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In a poll conducted from the 14th of March to the 20th, we asked you what you would like to see on our blog. This was the from the first week that we had actual content on our blog, so we wanted to know what you all liked. From this poll, we learned that a lot of you would like to see "art (pictures or tutorials)" on our blog. That is why art is the topic of this post!

This is a picture of my notebook dedicated to Zentangle, a book on
Zentangle, my Zentangle art supplies, and some tangles done on
smaller sheets of paper. (No: I did not draw the design on the stack
of sheets of paper.)
Ever since an art project that I did in elementary school, I have enjoyed doodling with abstract shapes and lines. I would create sections with sweeping curves or straight lines and then think of a pattern to put in each one. Almost a year ago, I attended a short drawing class (5 days). One day, the instructor introduced the class to a type of doodling that was new to me. I immediately liked it, perhaps as it is similar to the doodles I used to do, and have since not stopped to do it every now and then. What I am speaking of is Zentangle.

Zentangle is a method of "tangling" different patterns together to create wonderful works of art. The idea is to allow patterns to flow into each other. While the intricate designs may seem to be too complicated, they actually are quite simple. If you look close enough, you'll realize that it is all just lines and shapes.

This is my first completed tangle in my notebook. Looking back at it, I
realize that I didn't allow the patterns to flow into each other a lot. But I
suppose that is okay. I used a pencil to outline the sections for each design,
so I guess that this one was more planned out than others.

What I like about zentangle is that it is simple and calming. When creating a tangle, you are not supposed to think about what you want the outcome to look like. You simply start with a pattern and let the art take it from there. Thus drawing zentangles is calming and I find that I am never upset with the finished product.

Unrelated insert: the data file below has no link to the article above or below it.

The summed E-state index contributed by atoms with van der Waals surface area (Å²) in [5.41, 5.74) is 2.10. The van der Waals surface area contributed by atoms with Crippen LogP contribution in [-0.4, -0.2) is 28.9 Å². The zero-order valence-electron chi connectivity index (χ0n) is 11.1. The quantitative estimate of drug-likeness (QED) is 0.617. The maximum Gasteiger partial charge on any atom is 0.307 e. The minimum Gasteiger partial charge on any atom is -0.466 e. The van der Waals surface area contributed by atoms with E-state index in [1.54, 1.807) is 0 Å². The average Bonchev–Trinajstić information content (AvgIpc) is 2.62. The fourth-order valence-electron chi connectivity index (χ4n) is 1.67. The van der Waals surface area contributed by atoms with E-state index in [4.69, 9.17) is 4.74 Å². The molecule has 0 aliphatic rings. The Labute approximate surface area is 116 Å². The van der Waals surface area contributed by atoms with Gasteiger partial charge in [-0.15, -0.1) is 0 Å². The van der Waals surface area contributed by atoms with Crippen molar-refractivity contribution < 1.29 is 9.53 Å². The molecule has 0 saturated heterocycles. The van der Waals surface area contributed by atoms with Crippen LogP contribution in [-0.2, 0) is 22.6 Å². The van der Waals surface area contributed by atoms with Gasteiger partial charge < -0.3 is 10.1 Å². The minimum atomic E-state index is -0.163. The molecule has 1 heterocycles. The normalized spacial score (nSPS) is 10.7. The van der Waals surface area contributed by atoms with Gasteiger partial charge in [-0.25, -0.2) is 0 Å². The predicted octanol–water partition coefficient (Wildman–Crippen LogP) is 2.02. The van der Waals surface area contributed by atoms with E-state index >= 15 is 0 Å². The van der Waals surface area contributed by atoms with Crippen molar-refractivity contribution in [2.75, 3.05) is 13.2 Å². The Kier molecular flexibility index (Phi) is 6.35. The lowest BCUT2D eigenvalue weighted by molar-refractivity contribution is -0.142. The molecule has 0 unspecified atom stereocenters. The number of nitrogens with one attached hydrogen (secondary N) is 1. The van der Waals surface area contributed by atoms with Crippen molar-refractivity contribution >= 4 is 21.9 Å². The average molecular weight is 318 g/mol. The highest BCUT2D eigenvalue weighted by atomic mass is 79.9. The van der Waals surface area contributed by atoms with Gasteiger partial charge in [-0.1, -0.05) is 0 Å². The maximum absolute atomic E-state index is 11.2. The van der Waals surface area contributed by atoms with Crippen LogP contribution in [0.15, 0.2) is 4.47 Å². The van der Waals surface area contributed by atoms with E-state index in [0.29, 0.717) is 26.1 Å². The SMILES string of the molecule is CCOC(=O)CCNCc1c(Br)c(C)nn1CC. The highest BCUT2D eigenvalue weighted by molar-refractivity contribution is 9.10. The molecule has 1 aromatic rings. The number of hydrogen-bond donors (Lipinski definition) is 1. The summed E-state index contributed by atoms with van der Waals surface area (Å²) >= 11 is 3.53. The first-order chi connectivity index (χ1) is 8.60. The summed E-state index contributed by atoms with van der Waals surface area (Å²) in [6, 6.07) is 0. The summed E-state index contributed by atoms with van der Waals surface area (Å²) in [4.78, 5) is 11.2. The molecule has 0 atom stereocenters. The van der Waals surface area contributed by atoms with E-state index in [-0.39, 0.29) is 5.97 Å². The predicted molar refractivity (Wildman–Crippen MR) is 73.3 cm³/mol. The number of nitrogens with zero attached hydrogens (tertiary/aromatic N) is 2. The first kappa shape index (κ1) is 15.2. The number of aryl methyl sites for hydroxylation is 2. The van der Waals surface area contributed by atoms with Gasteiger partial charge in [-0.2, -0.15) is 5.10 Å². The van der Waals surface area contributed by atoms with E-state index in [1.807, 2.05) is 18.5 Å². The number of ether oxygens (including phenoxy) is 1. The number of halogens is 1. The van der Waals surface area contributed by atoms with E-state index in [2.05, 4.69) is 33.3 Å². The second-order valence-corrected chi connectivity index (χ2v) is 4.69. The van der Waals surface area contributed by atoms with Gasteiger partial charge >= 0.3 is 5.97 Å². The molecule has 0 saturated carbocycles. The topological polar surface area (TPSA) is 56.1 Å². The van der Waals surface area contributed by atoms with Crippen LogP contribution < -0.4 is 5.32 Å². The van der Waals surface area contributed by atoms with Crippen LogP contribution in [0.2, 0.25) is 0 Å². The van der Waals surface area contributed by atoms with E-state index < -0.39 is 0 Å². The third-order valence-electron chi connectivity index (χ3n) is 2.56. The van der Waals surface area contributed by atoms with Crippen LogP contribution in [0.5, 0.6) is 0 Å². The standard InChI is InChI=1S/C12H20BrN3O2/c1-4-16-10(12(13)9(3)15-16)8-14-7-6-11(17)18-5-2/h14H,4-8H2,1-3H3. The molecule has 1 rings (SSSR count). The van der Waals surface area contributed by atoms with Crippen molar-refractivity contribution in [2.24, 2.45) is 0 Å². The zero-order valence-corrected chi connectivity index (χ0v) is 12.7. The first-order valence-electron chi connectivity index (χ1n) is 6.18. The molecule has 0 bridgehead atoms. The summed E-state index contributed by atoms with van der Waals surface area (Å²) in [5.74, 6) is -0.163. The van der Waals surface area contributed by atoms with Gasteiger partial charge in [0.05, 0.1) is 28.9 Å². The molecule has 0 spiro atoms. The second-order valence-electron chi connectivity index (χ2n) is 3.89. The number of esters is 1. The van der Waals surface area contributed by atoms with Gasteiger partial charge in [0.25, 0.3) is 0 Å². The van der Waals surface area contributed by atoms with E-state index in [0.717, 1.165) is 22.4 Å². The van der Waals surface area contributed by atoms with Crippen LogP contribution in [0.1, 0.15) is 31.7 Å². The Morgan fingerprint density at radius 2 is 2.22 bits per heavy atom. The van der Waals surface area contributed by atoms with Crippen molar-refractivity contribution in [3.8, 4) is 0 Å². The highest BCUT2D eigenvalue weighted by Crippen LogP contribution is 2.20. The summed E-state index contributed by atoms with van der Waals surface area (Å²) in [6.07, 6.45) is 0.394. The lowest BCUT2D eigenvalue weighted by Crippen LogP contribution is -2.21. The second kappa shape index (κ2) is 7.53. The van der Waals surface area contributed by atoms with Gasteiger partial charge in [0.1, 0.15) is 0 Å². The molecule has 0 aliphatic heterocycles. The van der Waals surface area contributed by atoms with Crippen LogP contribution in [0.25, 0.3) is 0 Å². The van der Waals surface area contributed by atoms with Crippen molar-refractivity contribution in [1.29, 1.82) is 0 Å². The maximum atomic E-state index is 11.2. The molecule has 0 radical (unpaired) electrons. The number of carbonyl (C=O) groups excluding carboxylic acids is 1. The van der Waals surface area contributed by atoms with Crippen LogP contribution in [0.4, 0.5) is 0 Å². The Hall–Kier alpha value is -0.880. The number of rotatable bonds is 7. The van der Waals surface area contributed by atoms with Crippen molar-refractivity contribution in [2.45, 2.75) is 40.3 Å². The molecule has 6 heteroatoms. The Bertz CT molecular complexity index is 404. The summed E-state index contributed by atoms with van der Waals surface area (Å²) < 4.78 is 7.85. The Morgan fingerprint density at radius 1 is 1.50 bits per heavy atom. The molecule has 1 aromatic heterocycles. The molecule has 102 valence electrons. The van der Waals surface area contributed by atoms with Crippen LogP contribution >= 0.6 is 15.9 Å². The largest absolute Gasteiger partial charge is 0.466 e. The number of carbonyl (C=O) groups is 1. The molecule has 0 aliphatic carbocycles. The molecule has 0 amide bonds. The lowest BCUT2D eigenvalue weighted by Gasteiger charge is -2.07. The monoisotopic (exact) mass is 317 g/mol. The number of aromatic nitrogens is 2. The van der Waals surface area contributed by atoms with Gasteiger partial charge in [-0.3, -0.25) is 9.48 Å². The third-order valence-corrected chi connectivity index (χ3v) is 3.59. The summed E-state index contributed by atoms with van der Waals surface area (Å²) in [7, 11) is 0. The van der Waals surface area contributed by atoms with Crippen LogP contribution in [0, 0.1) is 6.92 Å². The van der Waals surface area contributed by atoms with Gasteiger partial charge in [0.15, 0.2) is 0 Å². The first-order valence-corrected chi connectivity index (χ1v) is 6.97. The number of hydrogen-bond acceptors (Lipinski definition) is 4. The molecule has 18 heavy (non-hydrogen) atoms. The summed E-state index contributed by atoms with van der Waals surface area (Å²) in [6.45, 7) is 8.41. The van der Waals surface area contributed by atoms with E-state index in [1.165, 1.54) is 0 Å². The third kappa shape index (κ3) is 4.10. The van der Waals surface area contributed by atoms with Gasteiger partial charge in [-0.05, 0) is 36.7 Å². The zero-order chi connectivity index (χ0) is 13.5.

This is a tangle that I did in pencil. Beforehand, I lightly traced out
unique shape by creating swooping lines. The lines became the borders
for the 
different designs, but I overlooked them at times to make the
piece flow more.
You see, Zentangle doesn't have to fill a full page:
it is actually much more interesting 
to do it in an abstract shape
such as this one.

Zentangles don't always have to be abstract, though. You can use Zentangle patterns and designs to make pictures of actual objects. I always thought that these made the picture look rather interesting, and certainly is easier than trying to draw a realistic sketch! Additionally, you can use Zentangle patterns as a background for text. I am currently working on one, and when I complete it I will make sure to add it to this post and post it on our social media page. (So stay tuned!)

Some people may worry over the patterns involved. For instance, my co-blogger, Em, once exclaimed that she "could never think of so many patterns" as a reason why she couldn't draw Zentangle. But anyone can do it; that's the beauty of it! Even if you cannot think of your own patterns to fill the page with, there is a numerous amount that you can find online (look up "zentangle patterns"). You can also find inspiration in the world around you. I can recall my first time doing this. I was in a park at night in December, and was thus surrounded by Christmas lights and trees, along with plants and other usual things. I started a new tangle using just the shapes I could find around me. For example, I had triangles with dots in them, like Christmas trees, springing up from the edges of the paper. I also drew lines resembling plants and something that sort of looked like a bench. I didn't finish it, but it looked decent.
What you see above is an unfinished piece. I have several
unfinished tangles in my notebook, and I believe that that is
okay. I believed that I lost "the feel" of the drawing, so I didn't
continue. Other unfinished works I was not happy with--even
in the beginning. So I left them alone, although I feel a little upset
at times that I didn't give them a chance. Remember that it is fine
to abandon a piece, but also keep in mind that not everything has to
be perfect. Otherwise, art will not be made.
So, as I was saying (before I got a bit distracted), anyone can do it, which is great, for everyone should do it. Zentangle is a great experience, and helps to build one's creativity.

If any of you decide to embark on your own Zentangle journey, I would love to see your art! You may send pictures through our e-mail address or our Instagram page (@readingisinevitable), or you can tag us in your photo if you decide to post it on Instagram! Hope you all have fun with your Zentangle everyone!

Zentangle Supplies & Inspiration

There is a Zentangle website that you can visit for more information and supplies. Supplies include square sheets of paper (I use a notebook instead), pens (such as the ones in the photo at the top of the page), and a pencil, (also shown in the picture at the top). There is also a Zentangle blog where you can find inspiration and wonderful Zentangle pieces. (I highly recommend visiting the blog! Afterall, I am only an amateur at this--there are people who are much more talented!) I have also gotten a book on Zentangle from the library. It is called One Zentangle A Day by Beckah Krahula, and I advise reading it to improve your skill and art. (It is featured in the first picture of this post.)


  1. I love your drawings! It's really cool that you took inspiration from nature for a tangle! I love the Christmas tree inspiration.


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